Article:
Jahrbuch der Deutschen Shakespeare-Gesellschaft, Volumes 52-53

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G. Reimer, 1916

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Page 89 - This is the true joy in life, the being used for a purpose recognized by yourself as a mighty one; the being thoroughly worn out before you are thrown on the scrap heap; the being a force of Nature instead of a feverish selfish little clod of ailments and grievances complaining that the world will not devote itself to making you happy.
Page 112 - He sacrifices virtue to convenience, and is so much more careful to please than to instruct, that he seems to write without any moral purpose.
Page 103 - But these are all lies : men have died from time to time and worms have eaten them, but not for love.
Page 87 - I read Dickens and Shakespear without shame or stint; but their pregnant observations and demonstrations of life are not co-ordinated into any philosophy or religion...
Page 90 - brief candle" to me. It is a sort of splendid torch which I have got hold of for the moment, and I want to make it burn as brightly as possible before handing it on to future generations.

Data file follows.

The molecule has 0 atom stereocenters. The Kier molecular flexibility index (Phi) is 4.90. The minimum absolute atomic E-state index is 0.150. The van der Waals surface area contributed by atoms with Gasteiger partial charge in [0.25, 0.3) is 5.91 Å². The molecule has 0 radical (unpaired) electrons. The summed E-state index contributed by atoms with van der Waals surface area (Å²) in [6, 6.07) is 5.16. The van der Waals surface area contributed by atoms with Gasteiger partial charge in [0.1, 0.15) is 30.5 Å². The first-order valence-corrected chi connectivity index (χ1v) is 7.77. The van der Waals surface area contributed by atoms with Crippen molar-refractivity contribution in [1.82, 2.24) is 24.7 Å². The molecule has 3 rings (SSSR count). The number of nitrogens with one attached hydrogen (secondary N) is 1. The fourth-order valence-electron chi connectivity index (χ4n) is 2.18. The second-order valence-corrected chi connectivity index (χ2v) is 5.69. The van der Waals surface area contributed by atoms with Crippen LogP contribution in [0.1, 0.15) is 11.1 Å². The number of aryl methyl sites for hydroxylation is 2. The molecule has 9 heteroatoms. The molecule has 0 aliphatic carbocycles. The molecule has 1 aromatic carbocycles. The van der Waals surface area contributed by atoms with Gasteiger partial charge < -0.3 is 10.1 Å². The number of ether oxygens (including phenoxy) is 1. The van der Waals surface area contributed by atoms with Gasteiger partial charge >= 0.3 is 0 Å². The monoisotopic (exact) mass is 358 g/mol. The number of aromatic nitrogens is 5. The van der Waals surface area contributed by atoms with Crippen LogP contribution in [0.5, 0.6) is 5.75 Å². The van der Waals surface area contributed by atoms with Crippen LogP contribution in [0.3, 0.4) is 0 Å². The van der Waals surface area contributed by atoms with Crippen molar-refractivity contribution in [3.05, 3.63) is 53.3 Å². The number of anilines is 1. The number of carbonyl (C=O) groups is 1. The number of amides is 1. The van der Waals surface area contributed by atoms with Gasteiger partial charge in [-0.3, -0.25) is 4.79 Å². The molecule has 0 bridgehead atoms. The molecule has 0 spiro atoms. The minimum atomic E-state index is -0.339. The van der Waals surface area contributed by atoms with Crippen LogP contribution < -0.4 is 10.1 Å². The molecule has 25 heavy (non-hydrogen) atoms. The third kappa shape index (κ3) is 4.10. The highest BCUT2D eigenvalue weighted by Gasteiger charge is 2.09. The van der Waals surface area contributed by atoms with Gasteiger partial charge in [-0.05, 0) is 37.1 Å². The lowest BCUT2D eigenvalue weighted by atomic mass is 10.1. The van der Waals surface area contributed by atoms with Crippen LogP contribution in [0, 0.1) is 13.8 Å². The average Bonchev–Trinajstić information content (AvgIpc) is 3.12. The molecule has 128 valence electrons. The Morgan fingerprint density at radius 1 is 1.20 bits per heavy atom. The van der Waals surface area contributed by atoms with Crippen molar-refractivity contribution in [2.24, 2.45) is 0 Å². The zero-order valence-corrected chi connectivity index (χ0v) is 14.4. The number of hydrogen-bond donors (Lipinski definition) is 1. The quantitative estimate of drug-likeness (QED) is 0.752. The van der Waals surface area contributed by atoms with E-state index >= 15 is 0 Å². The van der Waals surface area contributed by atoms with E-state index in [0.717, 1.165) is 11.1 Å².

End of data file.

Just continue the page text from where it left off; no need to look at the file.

Page 89 - Now you cannot say this of the works of the artist-philosophers. You cannot say it, for instance, of The Pilgrim's Progress. Put your Shakespearian hero and coward, Henry V and Pistol or Parolles, beside Mr Valiant and Mr Fearing, and you have a sudden revelation of the abyss that lies between the fashionable author who could see nothing in the world but personal aims and the tragedy of their disappointment or the comedy of their incongruity, and the field preacher who achieved virtue and courage...
Page 102 - Mariana; but in every case the relation between the woman and the man is the same: she is the pursuer and contriver, he the pursued and disposed of. When she is baffled, like Ophelia, she goes mad and commits suicide; and the man goes straight from her funeral to a fencing match.
Page 125 - What I mean by classical is that he can present a dramatic hero as a man whose passions are those which have produced the philosophy, the poetry, the art, and the statecraft of the world, and not merely those which have produced its weddings, coroners
Page 207 - ... this goodly frame, the earth, a steril promontory, and this brave o'er-hanging firmament, the air, this majestical roof fretted with golden fire...
Page 126 - The old demand for the incredible, the impossible, the superhuman, which was supplied by bombast, inflation, and the piling of crimes on catastrophes and factitious raptures on artificial agonies, has fallen off; and the demand now is for heroes in whom we can recognize our own humanity, and who, instead of walking, talking, eating, drinking, sleeping, making love and fighting single combats in a monotonous ecstasy of continuous heroism, are heroic in the true human fashion: that is, touching the...

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